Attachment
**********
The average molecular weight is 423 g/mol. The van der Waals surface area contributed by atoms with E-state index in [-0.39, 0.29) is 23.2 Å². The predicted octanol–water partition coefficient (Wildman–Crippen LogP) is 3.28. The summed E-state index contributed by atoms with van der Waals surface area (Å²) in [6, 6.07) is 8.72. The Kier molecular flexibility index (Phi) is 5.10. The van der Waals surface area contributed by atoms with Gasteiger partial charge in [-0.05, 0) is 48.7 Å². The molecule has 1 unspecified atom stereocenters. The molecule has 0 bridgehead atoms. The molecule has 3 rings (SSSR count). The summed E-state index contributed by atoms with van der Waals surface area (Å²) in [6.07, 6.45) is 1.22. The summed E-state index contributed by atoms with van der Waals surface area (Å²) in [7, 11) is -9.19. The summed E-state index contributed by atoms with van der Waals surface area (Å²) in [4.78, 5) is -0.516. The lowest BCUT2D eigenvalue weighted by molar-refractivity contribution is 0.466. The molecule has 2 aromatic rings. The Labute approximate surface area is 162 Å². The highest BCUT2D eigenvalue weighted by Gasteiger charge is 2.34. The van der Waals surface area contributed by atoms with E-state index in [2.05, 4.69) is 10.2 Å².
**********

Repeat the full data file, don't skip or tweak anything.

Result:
The average molecular weight is 423 g/mol. The van der Waals surface area contributed by atoms with E-state index in [-0.39, 0.29) is 23.2 Å². The predicted octanol–water partition coefficient (Wildman–Crippen LogP) is 3.28. The summed E-state index contributed by atoms with van der Waals surface area (Å²) in [6, 6.07) is 8.72. The Kier molecular flexibility index (Phi) is 5.10. The van der Waals surface area contributed by atoms with Gasteiger partial charge in [-0.05, 0) is 48.7 Å². The molecule has 1 unspecified atom stereocenters. The molecule has 0 bridgehead atoms. The molecule has 3 rings (SSSR count). The summed E-state index contributed by atoms with van der Waals surface area (Å²) in [6.07, 6.45) is 1.22. The summed E-state index contributed by atoms with van der Waals surface area (Å²) in [7, 11) is -9.19. The summed E-state index contributed by atoms with van der Waals surface area (Å²) in [4.78, 5) is -0.516. The lowest BCUT2D eigenvalue weighted by molar-refractivity contribution is 0.466. The molecule has 2 aromatic rings. The Labute approximate surface area is 162 Å². The highest BCUT2D eigenvalue weighted by Gasteiger charge is 2.34. The van der Waals surface area contributed by atoms with E-state index in [2.05, 4.69) is 10.2 Å².